Q: How can I use simulation to help solve defects in my core make process?

A: It is impossible to produce good castings without molds and cores of high quality, and any defects in your cores will carry on right through to your casting. An estimated 10-15% of casting scrap is due to core defects. Simulation for metal flow and solidification in castings is now a widely used tool, however many foundries are not aware that simulating core blowing and gassing is possible, too.

Arena-flow® is a CPFD® (computational particle fluid dynamics) simulation software that models the true physics of blowing and curing core sands. As you can imagine, sand and fluids flow quite differently, and CPFD is the best way to get an accurate and reliable picture of the complex flows that happen in the blink of an eye.  Analyzing the visualized core throughout blowing and curing provides insights into the process and can be used to identify and correct core defects.

One of the most common core defects is sponginess, or unfilled portions of the core cavity. This is the result of sand compacting early in the blow cycle, before the sand/air mixture has a chance to fill in areas far from the blow tubes. Vents that are beneath blow tubes (or near invests on vertical tooling) will steal air flow, preventing it from reaching other areas of the core. Blocking vents can be tested easily, but adding vents requires sending the tool to a pattern shop, which requires both time and resources, and may not even fix the right defect!

In complex cores, thin or rangy sections may be difficult to fill reliably due to sand compacting or bunching up near the entrances to them. Adding a washer or diffuser to your blow plate can change the flowability of the sand mixture, helping to achieve a denser fill and improve core quality, or it may slow down filling too much and do more harm than good.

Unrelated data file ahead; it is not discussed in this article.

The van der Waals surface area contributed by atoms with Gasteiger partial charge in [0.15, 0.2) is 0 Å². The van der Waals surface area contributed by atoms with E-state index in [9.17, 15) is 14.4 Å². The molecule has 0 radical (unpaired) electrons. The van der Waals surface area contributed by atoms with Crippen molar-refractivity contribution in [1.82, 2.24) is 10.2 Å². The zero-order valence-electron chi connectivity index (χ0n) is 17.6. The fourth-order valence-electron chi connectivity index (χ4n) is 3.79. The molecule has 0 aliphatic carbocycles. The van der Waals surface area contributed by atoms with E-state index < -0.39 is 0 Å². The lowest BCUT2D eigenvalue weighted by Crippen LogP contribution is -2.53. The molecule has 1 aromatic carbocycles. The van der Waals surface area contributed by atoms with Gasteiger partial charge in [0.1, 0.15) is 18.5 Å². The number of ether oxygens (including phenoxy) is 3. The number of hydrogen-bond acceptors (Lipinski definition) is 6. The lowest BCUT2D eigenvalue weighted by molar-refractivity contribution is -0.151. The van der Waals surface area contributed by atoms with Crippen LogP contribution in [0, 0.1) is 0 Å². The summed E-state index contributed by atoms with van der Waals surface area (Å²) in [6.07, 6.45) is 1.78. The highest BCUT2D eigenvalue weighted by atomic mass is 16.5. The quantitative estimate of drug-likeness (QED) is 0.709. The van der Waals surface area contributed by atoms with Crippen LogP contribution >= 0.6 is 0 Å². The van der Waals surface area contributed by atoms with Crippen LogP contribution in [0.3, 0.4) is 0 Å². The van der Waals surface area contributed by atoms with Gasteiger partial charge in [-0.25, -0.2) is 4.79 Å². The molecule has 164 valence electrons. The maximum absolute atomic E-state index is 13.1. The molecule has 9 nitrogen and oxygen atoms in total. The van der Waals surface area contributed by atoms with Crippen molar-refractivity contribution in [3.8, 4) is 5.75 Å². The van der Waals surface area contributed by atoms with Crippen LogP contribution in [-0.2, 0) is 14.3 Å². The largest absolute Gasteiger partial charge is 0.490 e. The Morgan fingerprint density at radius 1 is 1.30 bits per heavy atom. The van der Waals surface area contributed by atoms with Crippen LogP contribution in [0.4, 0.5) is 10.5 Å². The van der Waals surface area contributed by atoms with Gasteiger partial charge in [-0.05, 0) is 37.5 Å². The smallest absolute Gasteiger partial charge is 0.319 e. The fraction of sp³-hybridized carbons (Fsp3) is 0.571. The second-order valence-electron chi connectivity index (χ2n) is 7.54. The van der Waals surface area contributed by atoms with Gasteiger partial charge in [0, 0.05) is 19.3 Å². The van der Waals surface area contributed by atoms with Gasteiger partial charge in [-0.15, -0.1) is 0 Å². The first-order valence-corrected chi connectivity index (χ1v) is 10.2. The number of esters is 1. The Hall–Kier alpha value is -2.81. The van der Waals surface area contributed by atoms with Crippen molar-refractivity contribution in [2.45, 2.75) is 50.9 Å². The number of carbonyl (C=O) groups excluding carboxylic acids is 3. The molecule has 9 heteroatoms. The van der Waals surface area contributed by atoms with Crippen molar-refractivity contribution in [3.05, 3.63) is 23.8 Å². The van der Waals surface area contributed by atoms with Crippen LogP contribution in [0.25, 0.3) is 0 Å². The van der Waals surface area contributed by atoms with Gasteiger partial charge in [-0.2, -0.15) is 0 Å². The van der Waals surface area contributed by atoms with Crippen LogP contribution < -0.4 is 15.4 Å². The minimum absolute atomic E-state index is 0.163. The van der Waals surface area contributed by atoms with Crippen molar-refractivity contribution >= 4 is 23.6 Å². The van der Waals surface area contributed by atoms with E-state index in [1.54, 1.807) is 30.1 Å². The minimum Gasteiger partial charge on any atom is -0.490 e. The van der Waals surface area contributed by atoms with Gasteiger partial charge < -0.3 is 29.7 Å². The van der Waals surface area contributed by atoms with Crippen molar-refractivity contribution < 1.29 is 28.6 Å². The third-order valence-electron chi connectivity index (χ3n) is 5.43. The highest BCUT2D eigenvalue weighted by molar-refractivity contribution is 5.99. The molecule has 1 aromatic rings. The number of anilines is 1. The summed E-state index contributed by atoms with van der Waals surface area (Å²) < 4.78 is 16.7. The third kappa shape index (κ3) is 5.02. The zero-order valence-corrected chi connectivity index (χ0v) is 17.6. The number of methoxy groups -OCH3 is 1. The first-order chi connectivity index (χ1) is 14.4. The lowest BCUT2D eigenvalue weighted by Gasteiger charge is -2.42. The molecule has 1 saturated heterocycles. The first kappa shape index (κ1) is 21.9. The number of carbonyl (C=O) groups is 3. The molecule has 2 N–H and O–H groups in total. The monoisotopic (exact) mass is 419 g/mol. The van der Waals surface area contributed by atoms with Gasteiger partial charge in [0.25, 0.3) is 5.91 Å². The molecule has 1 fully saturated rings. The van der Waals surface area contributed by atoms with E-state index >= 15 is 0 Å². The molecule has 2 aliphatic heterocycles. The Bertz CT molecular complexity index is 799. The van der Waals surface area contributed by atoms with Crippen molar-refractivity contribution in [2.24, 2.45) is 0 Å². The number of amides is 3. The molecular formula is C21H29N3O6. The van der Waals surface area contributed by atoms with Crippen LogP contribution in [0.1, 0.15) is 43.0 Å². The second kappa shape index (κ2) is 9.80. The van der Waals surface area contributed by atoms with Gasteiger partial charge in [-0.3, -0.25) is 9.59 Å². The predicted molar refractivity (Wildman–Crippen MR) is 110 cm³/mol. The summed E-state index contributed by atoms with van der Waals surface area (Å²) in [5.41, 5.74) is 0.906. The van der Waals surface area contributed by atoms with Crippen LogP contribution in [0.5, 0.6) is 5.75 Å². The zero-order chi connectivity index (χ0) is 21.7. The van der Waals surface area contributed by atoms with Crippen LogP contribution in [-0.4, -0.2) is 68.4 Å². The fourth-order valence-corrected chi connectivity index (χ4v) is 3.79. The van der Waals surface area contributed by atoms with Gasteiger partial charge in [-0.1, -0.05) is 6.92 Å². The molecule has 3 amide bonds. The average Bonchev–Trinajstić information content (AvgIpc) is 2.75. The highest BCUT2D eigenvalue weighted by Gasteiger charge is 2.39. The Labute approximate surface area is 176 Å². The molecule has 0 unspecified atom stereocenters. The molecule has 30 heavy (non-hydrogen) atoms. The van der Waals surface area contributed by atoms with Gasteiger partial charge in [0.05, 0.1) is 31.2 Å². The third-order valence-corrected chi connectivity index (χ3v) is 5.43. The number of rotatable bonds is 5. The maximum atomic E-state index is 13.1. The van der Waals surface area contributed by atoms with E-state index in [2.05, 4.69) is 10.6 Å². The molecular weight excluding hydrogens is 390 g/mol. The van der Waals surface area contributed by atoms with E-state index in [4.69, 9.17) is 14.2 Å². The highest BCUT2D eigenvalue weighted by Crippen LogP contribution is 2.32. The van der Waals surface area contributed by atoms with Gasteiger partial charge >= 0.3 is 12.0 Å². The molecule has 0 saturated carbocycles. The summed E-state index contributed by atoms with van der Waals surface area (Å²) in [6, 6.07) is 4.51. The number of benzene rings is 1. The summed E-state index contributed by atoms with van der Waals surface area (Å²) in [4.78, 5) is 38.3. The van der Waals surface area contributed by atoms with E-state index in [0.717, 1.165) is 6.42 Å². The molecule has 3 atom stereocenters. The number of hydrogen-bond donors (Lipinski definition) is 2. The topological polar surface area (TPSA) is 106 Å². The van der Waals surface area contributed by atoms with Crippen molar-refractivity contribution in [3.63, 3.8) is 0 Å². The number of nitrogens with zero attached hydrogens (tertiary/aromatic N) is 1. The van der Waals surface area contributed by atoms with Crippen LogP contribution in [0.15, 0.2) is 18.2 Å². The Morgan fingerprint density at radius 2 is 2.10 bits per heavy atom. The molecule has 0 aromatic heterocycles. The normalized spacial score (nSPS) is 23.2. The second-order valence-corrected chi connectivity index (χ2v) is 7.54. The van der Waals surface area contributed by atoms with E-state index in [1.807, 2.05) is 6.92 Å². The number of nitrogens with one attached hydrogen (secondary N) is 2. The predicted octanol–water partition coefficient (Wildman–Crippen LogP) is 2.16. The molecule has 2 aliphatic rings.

The only way to avoid trial and error, and the burden of repeatedly dumping your magazine head is to simulate the effects ahead of time so it only has to be done once.

Another common type of blowing defect is seen on multi-cavity tools, or family boxes, where cavities toward the outside of the blow hood frequently will have issues, while cores in the center will be fine, quality-wise. It’s usually ideal to fit as many cavities as possible in a core box, but you can simulate the effects of different cavity layouts before tooling construction starts. By taking into account the geometry of the sand magazine and simulating the whole core machine during blowing, a full understanding of the cycle can be achieved. A partially filled core that has sand missing directly under a tube or invest area is evidence of a rat hole, which can be easily seen in the simulation and fixed in a variety of ways, such as sand savers and diffusers.

Gassing-related defects, such as rubbery or uncured cores, can be diagnosed, too. Portions of the core cavity that have stagnant air flow, or uneven curing-gas front movement can be visualized, quickly identifying problems. The effects of adding additional vents to deep pockets or slow-curing areas can be simulated to see cycle-time reductions, before costly physical changes are made to the tooling.

Additionally, Arena-flow® Ver8 (Parallel) will be released later this year. This new parallel version retains all of the accuracy of the previous release, and unlocks the ability to across multiple CPU cores, significantly reducing calculation times. While this speed increase depends on the geometry of the core, boosts of 800 to 1,000% are typical, especially in head water-jackets and rotor cores. Answers about core-box layout changes now can be had in a day rather than waiting for several days, letting you test more designs, faster, and implement changes to your tooling sooner that you can be confident about.

By making use of Arena-flow to simulate your cores, you can easily visually match real-world defects in your core room to virtual ones, allowing you to be confident that the next round of changes you make to your core box will be the one that fixes your defects.

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